Business Basics

4 common money mistakes made by startups and how to avoid them

- December 11, 2017 3 MIN READ

If you’re starting a business, you’ve probably already accepted the fact that you’ll make mistakes.

And if you haven’t, you should. But this isn’t a bad thing, mistakes can be really valuable if you learn from them, and this includes learning from the mistakes of others. So here are four common money mistakes that most startups make, so that you don’t have to.

  1. Not negotiating

Newbie business owners often accept the first price that they receive for goods and services. But the sooner you learn that everything is negotiable, the more money your business will save. You can negotiate better deals on everything from your Internet plan to your rental agreement. You’d be surprised what deals and discounts you can get simply by asking for it.

If a provider doesn’t want to offer you a better deal, tell them you’re going to switch to another provider that will. Remember, in this equation you hold the power, as there are hundreds of providers who will be willing to negotiate to get your business.

you need to put a price on your time

  1. Scrimping on talent

There’s a reason why they say that good employees are worth their weight in gold. It’s true. When you’re just starting out it can be really tempting to hire the cheapest talent you can get as you try to keep costs low. However, this can often end up costing you more in the long run as they might take longer to train and require more hand-holding, something you can’t afford to do in a busy startup.

And it’s not just the financial cost. As a business owner you need to put a price on your time. Having good employees that work autonomously will free you up to focus on driving the business forward. Think of the talent you hire as an investment. The higher-priced talent is more likely to provide better returns.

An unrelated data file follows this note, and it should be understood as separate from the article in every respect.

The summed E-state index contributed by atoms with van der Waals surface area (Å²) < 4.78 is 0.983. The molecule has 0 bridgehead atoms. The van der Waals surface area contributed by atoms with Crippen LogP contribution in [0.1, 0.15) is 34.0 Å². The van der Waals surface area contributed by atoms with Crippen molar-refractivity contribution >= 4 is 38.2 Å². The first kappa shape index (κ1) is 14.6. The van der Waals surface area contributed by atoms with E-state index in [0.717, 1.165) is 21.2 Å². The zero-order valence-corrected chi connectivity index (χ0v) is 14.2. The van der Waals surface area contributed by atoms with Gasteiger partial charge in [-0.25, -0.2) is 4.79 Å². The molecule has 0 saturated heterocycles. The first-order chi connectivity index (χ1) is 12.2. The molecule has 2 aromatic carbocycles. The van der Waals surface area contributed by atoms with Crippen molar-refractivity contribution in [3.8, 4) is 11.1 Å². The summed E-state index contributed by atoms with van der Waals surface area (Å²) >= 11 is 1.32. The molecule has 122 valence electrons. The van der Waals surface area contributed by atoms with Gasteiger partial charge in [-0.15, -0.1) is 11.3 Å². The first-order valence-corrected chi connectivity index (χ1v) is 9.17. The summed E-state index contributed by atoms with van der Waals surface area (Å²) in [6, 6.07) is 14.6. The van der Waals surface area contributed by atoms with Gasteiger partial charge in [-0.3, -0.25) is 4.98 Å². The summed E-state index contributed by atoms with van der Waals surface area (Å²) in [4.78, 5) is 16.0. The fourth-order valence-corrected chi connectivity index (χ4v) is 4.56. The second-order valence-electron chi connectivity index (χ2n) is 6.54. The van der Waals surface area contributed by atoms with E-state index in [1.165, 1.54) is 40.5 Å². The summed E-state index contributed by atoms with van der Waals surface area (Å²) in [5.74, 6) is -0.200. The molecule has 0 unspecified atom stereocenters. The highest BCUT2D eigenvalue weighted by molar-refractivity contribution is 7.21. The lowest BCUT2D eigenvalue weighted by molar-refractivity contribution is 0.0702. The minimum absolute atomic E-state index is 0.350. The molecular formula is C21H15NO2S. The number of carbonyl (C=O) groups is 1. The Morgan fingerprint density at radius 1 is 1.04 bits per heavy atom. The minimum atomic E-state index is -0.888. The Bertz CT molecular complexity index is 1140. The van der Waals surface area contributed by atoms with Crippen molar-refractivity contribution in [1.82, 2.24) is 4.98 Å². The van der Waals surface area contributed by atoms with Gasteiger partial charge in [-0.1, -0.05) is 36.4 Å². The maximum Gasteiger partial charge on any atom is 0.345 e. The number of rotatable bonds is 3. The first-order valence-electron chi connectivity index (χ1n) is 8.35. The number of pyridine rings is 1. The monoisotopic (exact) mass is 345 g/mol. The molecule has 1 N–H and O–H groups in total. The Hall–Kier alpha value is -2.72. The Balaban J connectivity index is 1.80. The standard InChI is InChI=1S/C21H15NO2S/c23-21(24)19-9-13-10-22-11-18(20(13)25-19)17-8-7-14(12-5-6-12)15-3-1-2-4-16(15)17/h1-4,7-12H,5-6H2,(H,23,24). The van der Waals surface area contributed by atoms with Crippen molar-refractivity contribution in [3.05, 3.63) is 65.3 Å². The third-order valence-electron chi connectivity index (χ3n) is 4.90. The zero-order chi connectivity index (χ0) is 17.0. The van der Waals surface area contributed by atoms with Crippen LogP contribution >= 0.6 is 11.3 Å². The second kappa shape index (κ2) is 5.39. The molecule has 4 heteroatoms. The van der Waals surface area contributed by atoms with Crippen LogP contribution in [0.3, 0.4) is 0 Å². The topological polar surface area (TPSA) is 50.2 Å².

1. Underestimating financial admin

Staying afloat of your financial admin may seem manageable at the start. An invoice here, a bill payment there. But as your business begins to grow it can quickly snowball out of control if you don’t have strict processes in place to manage it. If you’re not on top of your invoices, you might not realise that one of your clients hasn’t paid you. And if your bills are out of control, you can easily miss a payment due date, which can result in a late fee.

You also have legal requirements such as paying the compulsory superannuation guarantee each quarter on behalf of your employees. Hiring someone to manage this financial admin will keep your business running smoothly and save you a whole lot of unnecessary stress. While you’re just starting out, consider getting someone on board just one day a week and increasing their hours as your business grows.

  1. Doing your own tax return

You might be able to get away with doing your personal tax return online, but your business tax return is a whole new kettle of fish. The taxation system is more complex than you may initially think, with a myriad of rules surrounding what you can and can’t claim as a business expense. Things get even more confusing if you’re mixing personal expenses with business expenses, which a lot of startups do in the early stages, for example, using a home office.

It may seem like a good idea to do your own tax return and save yourself the accountant fee, but this can often end up costing you more. A professional tax accountant can help you get more back in deductions, and you can even claim the cost of their services in next year’s return. Plus, as they know the ins and outs of the system, you can sleep easy at night knowing that you’ve met all your legal tax requirements and you haven’t forgot to dot any i’s or cross any t’s.

As a startup, it’s important to be frugal and keep costs low while you’re still gaining momentum. But it’s equally important to know when you should spend a bit extra. Forking out for things like an accountant and quality staff will cost you more upfront, but the long-term financial gain will quickly outweigh this.

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